You can use this method either to switch gears within the law (litigator to real estate attorney), or to leave law entirely (real estate attorney to commercial real estate broker). It's a good first step out of whatever field/specialty you are stuck in right now. CLE (continuing legal education) courses offered by bar associations nationwide are obviously a good route to go as well if your first goal is to switch specialty areas within the practice of law.
Other Degrees Lawyers Have Sought
Sometimes people do have the desire to get a full degree. Larry Richard, profiled in this book, now has a Ph.D. in psychology. Another lawyer recently obtained a master's in social work to help her in her new career in public policy. Often, if it is a full degree, people enroll in a master's program, which usually takes two years full-time, three to five years part-time.
Below are a few suggestions for some master's programs that you may not have considered yet:
Temping As a Lawyer
- Masters in Psychology
- Masters in Education
- Masters in Journalism/Communications
- Masters in Business Administration
- Masters in Social Work
- Masters In Public Policy
- Degree programs designed for mid-career changers (i.e., Harvard's JFK School of Government mid-career program in public policy, and Princeton's Woodrow Wilson School).
In the 1990s, the formerly stuffy, conservative practice of law became revolutionized. Temporary, or "Temp" lawyers are not only accepted as a viable alternative to associates, but they are very much in demand. Lesley Friedman (profiled in this book), who started one of the first temp agencies for lawyers, saw her business mushroom in the nine years that she owned it, which spanned the mid-80s to the mid 90s. Now, temporary agencies for lawyers are popping up all over the country. Cost has been a major factor in these development-law firms, who have found it very cost effective to hire temps to handle overflow work, allowing firms to conservatively monitor permanent hiring.
What does this mean for you? Well, it can open up your options. If you have the credentials temp agencies for lawyers are looking for-good academic standing in law school, large law-firm experience, and experience in a "hot" practice area, such as patent law-you will be in demand for temp work. So, if you want to have more time and flexibility, temping may be for you. It's a great way to see if you really want to pursue another line of work, and the money is often quite good.
Even though your hours during temporary projects may be long, you can space out your assignments over the year. You will also be relieved of the pressure of rainmaking or struggling to stay on partnership track. This will give you some space to explore, and perhaps start a new career, while still being able to pay your bills. Or, you might find that the lifestyle of "permanently" temping really suits you. See the classified ads under "Attorney" or "Law" for names of temporary agencies for attorneys in your area.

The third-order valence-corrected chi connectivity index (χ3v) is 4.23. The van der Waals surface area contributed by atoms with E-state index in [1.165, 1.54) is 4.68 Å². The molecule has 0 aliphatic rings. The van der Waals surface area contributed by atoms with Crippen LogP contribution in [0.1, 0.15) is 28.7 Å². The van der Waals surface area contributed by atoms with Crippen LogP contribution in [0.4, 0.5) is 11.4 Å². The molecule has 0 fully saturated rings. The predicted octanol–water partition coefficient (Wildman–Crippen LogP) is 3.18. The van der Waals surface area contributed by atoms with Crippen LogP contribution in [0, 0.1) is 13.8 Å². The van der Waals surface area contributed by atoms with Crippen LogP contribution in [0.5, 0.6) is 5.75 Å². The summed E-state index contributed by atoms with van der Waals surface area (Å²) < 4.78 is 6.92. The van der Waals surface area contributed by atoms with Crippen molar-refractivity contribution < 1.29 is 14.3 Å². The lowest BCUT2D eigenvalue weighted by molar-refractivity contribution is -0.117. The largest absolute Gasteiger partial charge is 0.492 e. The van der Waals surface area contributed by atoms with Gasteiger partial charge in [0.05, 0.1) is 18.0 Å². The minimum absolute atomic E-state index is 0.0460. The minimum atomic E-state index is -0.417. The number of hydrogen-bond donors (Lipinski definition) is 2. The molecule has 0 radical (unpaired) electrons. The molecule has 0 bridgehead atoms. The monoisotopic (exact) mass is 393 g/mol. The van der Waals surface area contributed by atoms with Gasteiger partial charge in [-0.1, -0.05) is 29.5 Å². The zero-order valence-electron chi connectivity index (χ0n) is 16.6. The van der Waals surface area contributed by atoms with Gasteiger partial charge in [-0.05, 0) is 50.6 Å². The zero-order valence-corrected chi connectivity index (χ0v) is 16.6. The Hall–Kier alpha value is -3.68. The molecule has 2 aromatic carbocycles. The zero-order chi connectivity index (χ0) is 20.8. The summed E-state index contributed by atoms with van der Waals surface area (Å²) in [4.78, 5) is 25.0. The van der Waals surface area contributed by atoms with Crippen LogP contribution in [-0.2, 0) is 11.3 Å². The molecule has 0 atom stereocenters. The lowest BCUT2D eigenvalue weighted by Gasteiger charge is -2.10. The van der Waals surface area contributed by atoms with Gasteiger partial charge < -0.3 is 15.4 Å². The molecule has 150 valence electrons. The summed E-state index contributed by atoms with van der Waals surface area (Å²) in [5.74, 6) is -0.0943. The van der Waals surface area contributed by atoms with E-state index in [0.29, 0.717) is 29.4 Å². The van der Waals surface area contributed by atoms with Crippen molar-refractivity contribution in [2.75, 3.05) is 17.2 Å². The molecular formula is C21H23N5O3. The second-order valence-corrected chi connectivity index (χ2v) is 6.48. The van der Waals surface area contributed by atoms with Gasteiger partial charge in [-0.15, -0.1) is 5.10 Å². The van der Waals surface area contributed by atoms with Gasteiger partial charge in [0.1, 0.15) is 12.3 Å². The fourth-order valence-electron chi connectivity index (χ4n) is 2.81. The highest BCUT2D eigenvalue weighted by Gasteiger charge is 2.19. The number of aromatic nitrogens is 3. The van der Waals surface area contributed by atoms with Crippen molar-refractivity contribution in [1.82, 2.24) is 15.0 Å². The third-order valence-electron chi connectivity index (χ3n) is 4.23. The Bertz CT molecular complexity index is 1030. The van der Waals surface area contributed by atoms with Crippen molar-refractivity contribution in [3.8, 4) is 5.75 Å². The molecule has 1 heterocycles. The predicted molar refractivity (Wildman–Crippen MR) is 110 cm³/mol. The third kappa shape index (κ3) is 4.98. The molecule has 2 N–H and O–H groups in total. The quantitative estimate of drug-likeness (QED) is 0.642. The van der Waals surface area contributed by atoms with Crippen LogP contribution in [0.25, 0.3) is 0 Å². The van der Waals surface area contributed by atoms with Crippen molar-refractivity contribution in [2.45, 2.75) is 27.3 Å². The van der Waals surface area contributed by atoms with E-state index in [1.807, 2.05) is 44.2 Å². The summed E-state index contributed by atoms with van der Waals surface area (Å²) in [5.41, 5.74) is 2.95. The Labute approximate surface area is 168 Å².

Other Alternative Work Arrangements
Telecommuting is a way for an attorney to work from home and fax or modem work to the office. Telecommuting may not cut down on the number of billable hours, but it can provide other benefits for lawyers. Increased flexibility and greater access to family members, for instance. Reduced stress, no commute, and a relaxed wardrobe are other benefits. And, like in the sabbatical section above, believe it or not, it has been done by lawyers!
Moonlighting: Dual-Career Lawyers
Some lawyers decide to permanently mix the practice of law with a long-term hobby or interest. They have decided not to leave the practice of law, whether for financial reasons or because they like practicing. So they practice law by day, and are writers, dancers, musicians, and actors by night. Some, like Debevoise & Plimpton's Louis Begely, a well-known writer, end up working a twenty-hour day. Others find less time-consuming day jobs. A clinical professor at a New-York-area law school, for example, teaches by day, and has another career as an actor in television, commercials, and off-Broadway. These lawyers have reconciled law practice and their creative interests by managing to do both.
Many law firms have formal part-time work policies, but in actuality, few of their attorneys have utilized them. In the world of law firms, part-time work can mean a forty- to fifty-hour work week. However, as alternative work arrangements have become a part of the workforce, law firms have adapted to some extent. Part-timers have adapted as well. "The key is to have some flexibility," said one. "You have to be able to take calls from the client on your day off or stay late for a court arraignment," she said.